Many of them are located in rural areas.
To counteract the problem, over 100 Georgia Guardsmen are being sent to long-term care facilities, assisted living facilities and nursing homes with COVID-19 cases. Their role: To implement infection control protocols and enhanced sanitation methods to mitigate COVID-19 exposure among residents.
“If we can keep these populations as healthy as possible, we will be able to conserve precious medical supplies and hospital bed space in the coming days and weeks,” said Gov. Brian Kemp.
“Now, more than ever, we need our APRNs in Georgia,” stated Michelle Nelson, UAPRN president, professor and co-director of Georgia’s Coalition of APRNs. “And we need to be able to easily serve parts of our state that have been the most affected by the coronavirus outbreak.”
In early February, according to Bachtel, it was the eleventh hour of the 28th day for Georgia’s 2020 legislative session when HB1092 was ready for a vote. APRNs knew if this bill wasn’t passed by the midnight crossover deadline, it would languish until the next legislative session.
To add fuel to the fire, the entire Capitol was on the verge of closure based on a COVID-19 shutdown. Certain Georgia legislators had already tested positive for the coronavirus. APRNs were still focused on helping patients with radiographic imaging (with improved rules), while coronavirus patient numbers surged.
Finally, as the time got closer to midnight, the news was out, and the count was in: Yea = 114; Nay = 38; (with 7 no votes and 21 excused).
“We did it!” shouted those few nurses who stayed until that last vote was counted.
One person who waited with Bachtel was Michelle Nelson.
She was still frustrated. What’s taking the governor so long? For people who come here to do business and then look at our failing health grades, “it gives them pause,” Nelson said. “Who is going to want to relocate their business to Georgia when you see there’s no doctor in some counties, and eight rural hospitals have closed? And even in the throes of a pandemic, our rural population is still struggling with hypertension, diabetes, cancer and other chronic problems.”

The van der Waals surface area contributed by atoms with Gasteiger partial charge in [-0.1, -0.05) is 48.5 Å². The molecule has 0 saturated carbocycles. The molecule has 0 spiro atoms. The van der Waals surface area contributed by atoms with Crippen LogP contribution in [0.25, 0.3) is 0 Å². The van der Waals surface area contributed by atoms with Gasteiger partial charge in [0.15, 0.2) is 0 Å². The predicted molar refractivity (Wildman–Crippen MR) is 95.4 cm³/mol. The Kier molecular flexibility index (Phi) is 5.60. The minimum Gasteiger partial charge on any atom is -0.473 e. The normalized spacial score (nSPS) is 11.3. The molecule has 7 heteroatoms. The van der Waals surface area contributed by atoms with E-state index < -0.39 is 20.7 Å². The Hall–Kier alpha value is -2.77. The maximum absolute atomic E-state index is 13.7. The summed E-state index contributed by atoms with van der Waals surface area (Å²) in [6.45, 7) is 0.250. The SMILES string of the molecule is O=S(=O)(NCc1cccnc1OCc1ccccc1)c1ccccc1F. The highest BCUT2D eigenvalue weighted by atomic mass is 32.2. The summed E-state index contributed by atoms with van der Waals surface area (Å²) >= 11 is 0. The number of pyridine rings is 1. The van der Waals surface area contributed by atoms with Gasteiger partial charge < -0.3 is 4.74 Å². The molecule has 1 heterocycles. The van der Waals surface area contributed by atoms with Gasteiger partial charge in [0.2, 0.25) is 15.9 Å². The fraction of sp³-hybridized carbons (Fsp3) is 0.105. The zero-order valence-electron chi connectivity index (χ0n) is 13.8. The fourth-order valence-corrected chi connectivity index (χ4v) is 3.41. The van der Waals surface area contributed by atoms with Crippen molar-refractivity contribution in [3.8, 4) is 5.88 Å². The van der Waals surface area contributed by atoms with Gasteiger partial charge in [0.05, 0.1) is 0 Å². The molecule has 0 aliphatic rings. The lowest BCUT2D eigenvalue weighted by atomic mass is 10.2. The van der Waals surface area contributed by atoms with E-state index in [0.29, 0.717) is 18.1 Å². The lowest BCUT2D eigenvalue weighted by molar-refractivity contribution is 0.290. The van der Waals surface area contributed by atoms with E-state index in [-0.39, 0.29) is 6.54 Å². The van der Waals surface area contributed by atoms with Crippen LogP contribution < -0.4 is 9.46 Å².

“Those patients still need primary care,” she said.
Currently, the Georgia legislature is “on recess,” pending the all-clear to return after the health-based temporary adjournment. That’s when HB1092 will hit the Georgia State Senate for a vote.
However, on March 24, 2020, a letter from the Secretary of Health and Human Services Alex M. Azar, II, went to the nation’s governors. The contents supported many of the things requested in Georgia’s pending bill.
In some ways, it became a stroke of good luck coming from the federal government.
Georgia’s governor was among Azar’s recipients. Specifically, Azar’s letter advocated “allowing physicians to supervise a greater number of other health professionals and to do so using remote or via telephonic means.”
“Our APRNs are ready and willing to serve, but we are restricted,” said Nelson. At this time, Gov. Kemp has not responded to Azar’s request.
Rural APRN nurse Shannon Whitten knows it’s been a long, hard fight. She’s not surprised at the inaction.
“How can you have mandates saying physicians need to be within 25 miles of an APRN’s practice, when nine of Georgia’s 159 counties have no physician?” she said.
Multiple articles confirm there are rural healthcare problems facing Georgia, including being 50th in the nation for maternal mortality. Like other Georgia APRNS, the inability to order non-emergency tests without a physician’s signature creates delays, Whitten stated.
“But more importantly, it has created gaps that can threaten continuity of patient care and safety. My delegating (supervising) MD is not in my office, Whitten said. “Diagnostic reports are often faxed to his place. If he happens to be off, it means calling the imaging facility or his other office in an attempt to track down the report. In most of my cases, the physician would not necessarily have seen or know the patient.”